The Fourth Circuit of the U.S. Court of Appeals Friday struck down the latest permit the U.S. Fish and Wildlife Service (FWS) had issued for the the Atlantic Coast Pipeline (ACP). The issue arose from a requirement in the Endangered Species Act that (quoting from the decision) “the proposed pipeline will not jeopardize the continued existence of several endangered and threatened species that are likely to be impacted by pipeline construction. As relevant here, the Biological Opinion concluded that the pipeline will not jeopardize four species: the rusty patched bumble bee, clubshell, Indiana bat, or Madison Cave isopod.” The FWS issued an opinion in 2017 stating that the ACP did not endanger any endangered species. The permit was challenged in a lawsuit filed by the Southern Environmental Law Center (SELC) on behalf of the Defenders of Wildlife, Sierra Club and the Virginia Wildlife Committee (the latter two organizations being ABRA members).
In response to that legal challenge the Fourth Circuit in May 2018 vacated the FWS permit, which it explained in its opinion (not issued until August 6) that the “FWS’s vague and unenforceable take limits are arbitrary and capricious.” The agency reissued a new permit in September 2018, which was again challenged by the same plaintiffs. The Fourth Circuit stayed the new permit and, in response to that, the Atlantic Coast Pipeline, LLC suspended all construction of the project in late 2018.. The case decided Friday was argued on May 9, 2019 (see ABRA Update #229, May 10, 2019).
In today’s decision, the Fourth Circuit stated:
Specifically, Petitioners assert that FWS improperly determined that pipeline construction will not jeopardize the rusty patched bumble bee or the clubshell, and they challenge the validity of the take limits imposed for the Indiana bat and the Madison Cave isopod. Because we find that FWS arbitrarily reached its no-jeopardy conclusions and failed to correct the deficiencies in the take limits that we identified in the previous appeal, we grant the petition and vacate the 2018 Biological Opinion and Incidental Take Statement.
In a statement released Friday afternoon, SELC stated:
“In its rush to help this pipeline company, the agency failed to protect species on the brink of extinction – its most important duty. This pipeline would blast through some of the last populations of these rare animals,” said Patrick Hunter, attorney with the Southern Environmental Law Center. “There is no evidence that this pipeline is needed for anything other than Dominion and Duke Energy profits. For the sake of these rare species and its customers’ wallets, it’s time for these utilities to walk away from this badly planned boondoggle.”
Construction on the Atlantic Coast Pipeline has been stopped since December 2018 when multiple permits were called into question or overturned including permits from the Fish and Wildlife Service, National Park Service, Forest Service, and U.S. Army Corps of Engineers. Those permits are all still outstanding. Among the problems for this pipeline is a Federal Court decision that the Forest Service erred in allowing the pipeline to carve through national forests and was not authorized to allow the project to cross the Appalachian Trail. There is no clear path forward to construct the pipeline on its current route. The project is several years behind schedule and more than $2 billion dollars over budget. If constructed, ratepayers will be expected to pay for the pipeline while the energy companies collect a 15% profit.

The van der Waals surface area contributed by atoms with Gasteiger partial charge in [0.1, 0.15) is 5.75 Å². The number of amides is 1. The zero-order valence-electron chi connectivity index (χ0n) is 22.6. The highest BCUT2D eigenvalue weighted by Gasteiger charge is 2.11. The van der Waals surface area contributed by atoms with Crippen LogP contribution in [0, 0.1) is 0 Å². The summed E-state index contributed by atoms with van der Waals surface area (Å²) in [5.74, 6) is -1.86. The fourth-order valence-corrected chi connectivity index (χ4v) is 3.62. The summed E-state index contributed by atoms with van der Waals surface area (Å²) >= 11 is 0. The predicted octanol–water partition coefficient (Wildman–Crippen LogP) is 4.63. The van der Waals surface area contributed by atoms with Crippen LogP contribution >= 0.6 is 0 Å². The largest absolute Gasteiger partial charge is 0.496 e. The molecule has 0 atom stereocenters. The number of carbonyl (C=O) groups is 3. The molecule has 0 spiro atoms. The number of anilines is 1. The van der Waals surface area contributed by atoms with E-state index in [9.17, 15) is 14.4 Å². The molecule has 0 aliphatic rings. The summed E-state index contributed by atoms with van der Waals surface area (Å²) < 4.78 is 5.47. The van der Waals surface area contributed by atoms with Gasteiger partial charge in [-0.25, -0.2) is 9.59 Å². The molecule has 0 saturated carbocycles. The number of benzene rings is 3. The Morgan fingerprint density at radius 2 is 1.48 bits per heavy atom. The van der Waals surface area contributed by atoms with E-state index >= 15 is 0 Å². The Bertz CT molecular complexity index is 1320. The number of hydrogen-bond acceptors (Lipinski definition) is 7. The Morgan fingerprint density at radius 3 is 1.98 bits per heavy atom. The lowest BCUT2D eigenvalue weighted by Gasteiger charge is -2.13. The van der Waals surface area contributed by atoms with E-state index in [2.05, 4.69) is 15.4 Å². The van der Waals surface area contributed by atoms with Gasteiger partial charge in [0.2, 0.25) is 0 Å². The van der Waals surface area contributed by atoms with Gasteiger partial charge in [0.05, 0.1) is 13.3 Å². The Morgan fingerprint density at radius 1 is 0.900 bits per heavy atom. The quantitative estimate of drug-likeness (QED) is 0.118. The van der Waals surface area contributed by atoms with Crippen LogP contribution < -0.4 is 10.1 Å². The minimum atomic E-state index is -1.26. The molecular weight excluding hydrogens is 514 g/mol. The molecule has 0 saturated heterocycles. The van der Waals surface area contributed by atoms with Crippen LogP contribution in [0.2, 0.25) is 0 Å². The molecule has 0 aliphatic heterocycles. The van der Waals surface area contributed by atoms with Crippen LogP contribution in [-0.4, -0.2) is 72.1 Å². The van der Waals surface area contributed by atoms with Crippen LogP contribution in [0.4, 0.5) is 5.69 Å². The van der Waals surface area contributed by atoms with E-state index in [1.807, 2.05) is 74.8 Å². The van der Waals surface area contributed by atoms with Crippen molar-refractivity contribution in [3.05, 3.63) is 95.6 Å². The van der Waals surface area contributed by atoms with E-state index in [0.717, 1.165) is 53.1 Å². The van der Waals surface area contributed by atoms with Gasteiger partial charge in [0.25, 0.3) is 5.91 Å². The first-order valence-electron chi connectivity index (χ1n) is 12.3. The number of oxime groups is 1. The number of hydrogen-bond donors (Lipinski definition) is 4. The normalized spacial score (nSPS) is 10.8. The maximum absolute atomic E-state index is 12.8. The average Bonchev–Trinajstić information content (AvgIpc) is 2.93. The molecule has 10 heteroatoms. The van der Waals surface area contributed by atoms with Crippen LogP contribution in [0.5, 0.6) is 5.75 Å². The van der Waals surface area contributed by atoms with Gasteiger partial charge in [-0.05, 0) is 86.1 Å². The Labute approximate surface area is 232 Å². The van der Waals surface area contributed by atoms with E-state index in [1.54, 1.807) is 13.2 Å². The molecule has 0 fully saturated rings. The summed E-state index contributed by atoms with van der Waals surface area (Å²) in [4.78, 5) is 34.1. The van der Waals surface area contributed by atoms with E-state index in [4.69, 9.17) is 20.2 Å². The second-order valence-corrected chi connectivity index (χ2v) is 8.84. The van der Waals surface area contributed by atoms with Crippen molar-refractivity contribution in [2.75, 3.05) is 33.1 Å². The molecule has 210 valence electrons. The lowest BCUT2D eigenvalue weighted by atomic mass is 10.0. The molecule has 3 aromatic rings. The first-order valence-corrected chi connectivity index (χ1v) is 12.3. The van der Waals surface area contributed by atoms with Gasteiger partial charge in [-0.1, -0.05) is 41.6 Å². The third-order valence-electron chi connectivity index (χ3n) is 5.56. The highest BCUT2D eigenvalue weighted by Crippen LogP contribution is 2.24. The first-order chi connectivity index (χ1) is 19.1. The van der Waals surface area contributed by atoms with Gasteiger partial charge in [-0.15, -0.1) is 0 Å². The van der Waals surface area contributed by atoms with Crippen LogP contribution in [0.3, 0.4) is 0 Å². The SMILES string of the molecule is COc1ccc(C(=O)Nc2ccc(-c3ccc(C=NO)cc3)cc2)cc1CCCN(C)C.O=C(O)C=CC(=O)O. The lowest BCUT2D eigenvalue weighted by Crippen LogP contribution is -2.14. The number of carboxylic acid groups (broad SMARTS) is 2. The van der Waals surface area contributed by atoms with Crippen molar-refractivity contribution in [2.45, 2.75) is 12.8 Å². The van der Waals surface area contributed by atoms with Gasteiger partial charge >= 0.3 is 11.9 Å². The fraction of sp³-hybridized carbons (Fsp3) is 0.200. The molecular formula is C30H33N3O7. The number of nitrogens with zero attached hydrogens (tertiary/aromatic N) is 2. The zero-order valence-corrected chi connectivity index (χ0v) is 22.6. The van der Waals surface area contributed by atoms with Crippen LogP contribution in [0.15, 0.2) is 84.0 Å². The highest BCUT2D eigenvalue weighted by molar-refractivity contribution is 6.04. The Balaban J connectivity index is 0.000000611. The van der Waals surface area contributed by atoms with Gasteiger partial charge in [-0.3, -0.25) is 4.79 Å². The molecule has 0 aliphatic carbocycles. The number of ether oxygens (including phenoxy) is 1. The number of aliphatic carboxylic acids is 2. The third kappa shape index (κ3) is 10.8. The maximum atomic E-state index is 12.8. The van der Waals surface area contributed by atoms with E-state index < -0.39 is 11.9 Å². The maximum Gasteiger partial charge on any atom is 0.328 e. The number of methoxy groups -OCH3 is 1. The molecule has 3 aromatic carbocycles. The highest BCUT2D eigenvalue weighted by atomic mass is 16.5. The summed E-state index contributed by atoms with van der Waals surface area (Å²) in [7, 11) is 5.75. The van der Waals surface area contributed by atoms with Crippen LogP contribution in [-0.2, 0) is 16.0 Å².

Quoted in Charlottesville’s July 27, 2019, Daily Progress article, Dominion spokesperson Aaron Ruby said, “Based on the clear direction provided by the court in today’s opinion, we expect FERC and the Fish and Wildlife Service will be able to immediately begin working to correct the issues identified by the court. Once the new Biological Opinion and Incidental Take Statement are issued, we will seek the necessary approval from the Federal Energy Regulatory Commission to resume construction. We’re confident we remain on track to complete the project by late 2021.”
The Daily Progress article says, “If the Fish and Wildlife Service were to issue a new permit, Dominion has said it would begin building the pipeline from Buckingham County to the southeastern Virginia coast, connecting it to Hampton Roads and extending it through eastern North Carolina. The company plans to build a natural gas compressor station at Union Hill in Buckingham under a state air pollution permit that environmental groups also have appealed to the 4th Circuit. Separately, Dominion and its partners have petitioned the U.S. Supreme Court to review another opinion by the same federal appeals panel last December that threw out a U.S. Forest Service permit to allow the pipeline to cross beneath the Appalachian Trail between Augusta and Nelson counties.”